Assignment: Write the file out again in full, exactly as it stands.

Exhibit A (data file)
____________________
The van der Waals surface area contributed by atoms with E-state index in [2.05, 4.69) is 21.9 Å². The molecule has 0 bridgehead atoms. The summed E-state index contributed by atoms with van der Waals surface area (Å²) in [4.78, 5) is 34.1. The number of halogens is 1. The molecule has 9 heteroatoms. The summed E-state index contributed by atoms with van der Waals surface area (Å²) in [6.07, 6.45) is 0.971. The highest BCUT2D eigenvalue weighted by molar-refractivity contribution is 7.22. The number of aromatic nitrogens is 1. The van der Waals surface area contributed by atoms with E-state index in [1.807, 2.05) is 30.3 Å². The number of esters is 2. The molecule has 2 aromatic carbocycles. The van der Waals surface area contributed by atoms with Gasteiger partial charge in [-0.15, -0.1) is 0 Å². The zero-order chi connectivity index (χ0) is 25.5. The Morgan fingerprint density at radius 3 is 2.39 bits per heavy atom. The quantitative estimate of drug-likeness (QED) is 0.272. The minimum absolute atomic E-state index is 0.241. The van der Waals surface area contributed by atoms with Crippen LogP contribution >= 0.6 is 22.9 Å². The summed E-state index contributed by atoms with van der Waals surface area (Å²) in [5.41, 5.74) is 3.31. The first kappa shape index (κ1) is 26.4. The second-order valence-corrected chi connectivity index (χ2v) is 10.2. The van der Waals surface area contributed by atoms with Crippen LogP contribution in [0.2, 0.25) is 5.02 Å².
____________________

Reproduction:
The van der Waals surface area contributed by atoms with E-state index in [2.05, 4.69) is 21.9 Å². The molecule has 0 bridgehead atoms. The summed E-state index contributed by atoms with van der Waals surface area (Å²) in [4.78, 5) is 34.1. The number of halogens is 1. The molecule has 9 heteroatoms. The summed E-state index contributed by atoms with van der Waals surface area (Å²) in [6.07, 6.45) is 0.971. The highest BCUT2D eigenvalue weighted by molar-refractivity contribution is 7.22. The number of aromatic nitrogens is 1. The van der Waals surface area contributed by atoms with E-state index in [1.807, 2.05) is 30.3 Å². The number of esters is 2. The molecule has 2 aromatic carbocycles. The van der Waals surface area contributed by atoms with Gasteiger partial charge in [-0.15, -0.1) is 0 Å². The zero-order chi connectivity index (χ0) is 25.5. The Morgan fingerprint density at radius 3 is 2.39 bits per heavy atom. The quantitative estimate of drug-likeness (QED) is 0.272. The minimum absolute atomic E-state index is 0.241. The van der Waals surface area contributed by atoms with Crippen LogP contribution >= 0.6 is 22.9 Å². The summed E-state index contributed by atoms with van der Waals surface area (Å²) in [5.41, 5.74) is 3.31. The first kappa shape index (κ1) is 26.4. The second-order valence-corrected chi connectivity index (χ2v) is 10.2. The van der Waals surface area contributed by atoms with Crippen LogP contribution in [0.2, 0.25) is 5.02 Å².